Ultimately no-one in the organization should be in any doubt what L&D does and how and whom to contact if they have a learning need. That requires L&D to support and promote its brand through its actions.
Collaboration and involvement
While it’s important that L&D is presented as a team, it’s even more vital that L&D is seen as part of the greater team within and across the organization.
To secure its position within the business, L&D needs to engage with key stakeholders across the board, but particularly it requires managerial and leadership level buy-in. L&D’s role and vision need to be represented in key stages of planning and development. Any statement of business goals is going to contain a training element. This is something L&D needs to own.
By integrating itself more closely with other elements in the organization, L&D becomes vital to the strategic planning within an organization. It moves from being reactive (supplying training) to being proactive (proposing learning initiatives) in supporting strategic business goals.
Adaptive and responsive L&D
In the fast-paced world we work in, any department needs to be able to adapt and respond to change. This means creating an environment that allows for agility and flexibility. For L&D this means providing a learning environment that caters for and anticipates future learning needs.
The key is to engage directly with learners and make sure that all the learning provided is truly learner-centric. And making learning itself more engaging and motivating by including rewards and incentives to deliver learner buy-in.
Just as the internal marketing and branding of L&D is designed to explain its purpose and role, so the learning content that L&D designs and delivers must explain its relevance to the learners, by situating learning in context and making what’s provided relevant to the learner experience.
Enhancing the learner experience
Rather than seek to retain absolute control of learning provision, L&D needs to open its resources to learners. The traditional LMS and course-based structure of much training can be transformed by introducing a Learning Experience Platform (LXP) combined with a strategy of microlearning. This allows learners greater access and control over what they need. But also, it provides the flexibility for learners and L&D alike to respond to urgent training needs and meet the demands of learners to have information immediately available to them when they need it most: on the job.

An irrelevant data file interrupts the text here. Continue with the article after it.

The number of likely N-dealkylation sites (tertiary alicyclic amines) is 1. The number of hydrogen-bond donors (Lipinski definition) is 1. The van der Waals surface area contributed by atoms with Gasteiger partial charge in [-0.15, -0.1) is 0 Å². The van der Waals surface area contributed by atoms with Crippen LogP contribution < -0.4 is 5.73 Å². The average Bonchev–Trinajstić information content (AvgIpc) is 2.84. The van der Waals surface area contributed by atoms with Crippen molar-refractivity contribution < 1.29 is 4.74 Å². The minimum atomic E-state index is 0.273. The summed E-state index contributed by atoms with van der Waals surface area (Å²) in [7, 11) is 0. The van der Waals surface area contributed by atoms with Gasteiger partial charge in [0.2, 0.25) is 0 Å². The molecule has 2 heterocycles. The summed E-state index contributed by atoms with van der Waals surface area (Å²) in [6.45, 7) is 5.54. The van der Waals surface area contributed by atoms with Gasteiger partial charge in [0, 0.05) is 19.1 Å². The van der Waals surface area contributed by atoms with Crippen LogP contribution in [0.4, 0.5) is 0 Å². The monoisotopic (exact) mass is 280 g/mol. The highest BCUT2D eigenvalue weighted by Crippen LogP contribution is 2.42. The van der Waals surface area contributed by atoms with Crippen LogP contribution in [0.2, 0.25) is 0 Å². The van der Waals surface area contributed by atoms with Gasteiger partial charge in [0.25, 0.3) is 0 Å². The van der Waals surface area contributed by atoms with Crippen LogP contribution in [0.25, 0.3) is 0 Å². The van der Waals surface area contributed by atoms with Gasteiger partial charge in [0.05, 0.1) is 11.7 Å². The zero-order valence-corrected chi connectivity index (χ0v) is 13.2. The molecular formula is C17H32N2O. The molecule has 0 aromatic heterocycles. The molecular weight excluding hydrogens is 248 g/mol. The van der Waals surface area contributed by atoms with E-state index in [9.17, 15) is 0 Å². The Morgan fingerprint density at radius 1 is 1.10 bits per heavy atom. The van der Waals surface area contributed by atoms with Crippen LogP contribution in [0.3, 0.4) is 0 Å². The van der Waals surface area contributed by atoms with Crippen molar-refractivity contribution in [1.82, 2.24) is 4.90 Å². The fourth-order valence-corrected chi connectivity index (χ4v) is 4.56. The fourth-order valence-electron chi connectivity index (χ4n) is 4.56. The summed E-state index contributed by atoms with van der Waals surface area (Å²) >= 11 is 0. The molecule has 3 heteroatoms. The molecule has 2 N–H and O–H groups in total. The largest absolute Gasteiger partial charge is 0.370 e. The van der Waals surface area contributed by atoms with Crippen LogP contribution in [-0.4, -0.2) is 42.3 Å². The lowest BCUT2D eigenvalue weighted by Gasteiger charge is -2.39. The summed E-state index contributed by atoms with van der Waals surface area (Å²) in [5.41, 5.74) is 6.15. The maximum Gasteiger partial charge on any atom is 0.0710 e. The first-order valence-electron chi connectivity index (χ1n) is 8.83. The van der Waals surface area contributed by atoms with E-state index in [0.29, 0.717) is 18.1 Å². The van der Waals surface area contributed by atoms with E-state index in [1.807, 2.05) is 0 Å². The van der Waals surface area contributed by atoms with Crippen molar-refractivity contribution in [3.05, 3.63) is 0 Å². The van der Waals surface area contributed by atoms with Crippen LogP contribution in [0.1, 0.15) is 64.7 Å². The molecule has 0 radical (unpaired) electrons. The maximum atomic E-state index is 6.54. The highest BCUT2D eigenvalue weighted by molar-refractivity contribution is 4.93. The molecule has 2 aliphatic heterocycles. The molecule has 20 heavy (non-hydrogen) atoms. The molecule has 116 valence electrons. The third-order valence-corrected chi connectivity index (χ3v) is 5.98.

The adoption of microlearning allows for the repurposing of existing content into easily manageable chunks that can be pieced together to facilitate the creation of individual learning paths as learners move through an organization. Also, microlearning allows for the ability to quickly plug gaps either through addenda to existing content or by linking to externally created content.
LXPs facilitate user-generated content and informal content allowing experienced employees to share their knowledge with their colleagues. This potential to unlock knowledge that already exists within the organization promotes collaboration and helps demonstrate that learning is a constant part of working.
The ultimate brand: A learning culture
As L&D markets itself, it advertises and cements its status as champion and instigator of training policy. It aligns itself with the organization’s overall business goals. But it can go further and adopt a more radical position that allows it to set the organization’s learning agenda and instil a culture of learning. This means removing the artificial barrier between learning and work and making learning a continuous process rather than a series of episodic events.
The facilitation of knowledge-sharing and the development of a learning culture demonstrate the true value of L&D. They emphasize its powerful remit as an enabler and guarantor of quality learning. L&D is no longer seen just as a vehicle by which key training is delivered, but rather as a strategic player in the maintenance and development of the business. Its profile grows as the business grows.
This is the ultimate stage in the marketing and branding of L&D, as it’s fully repositioned as a key strategic asset within the organization. It brings the L&D brand fully into the limelight.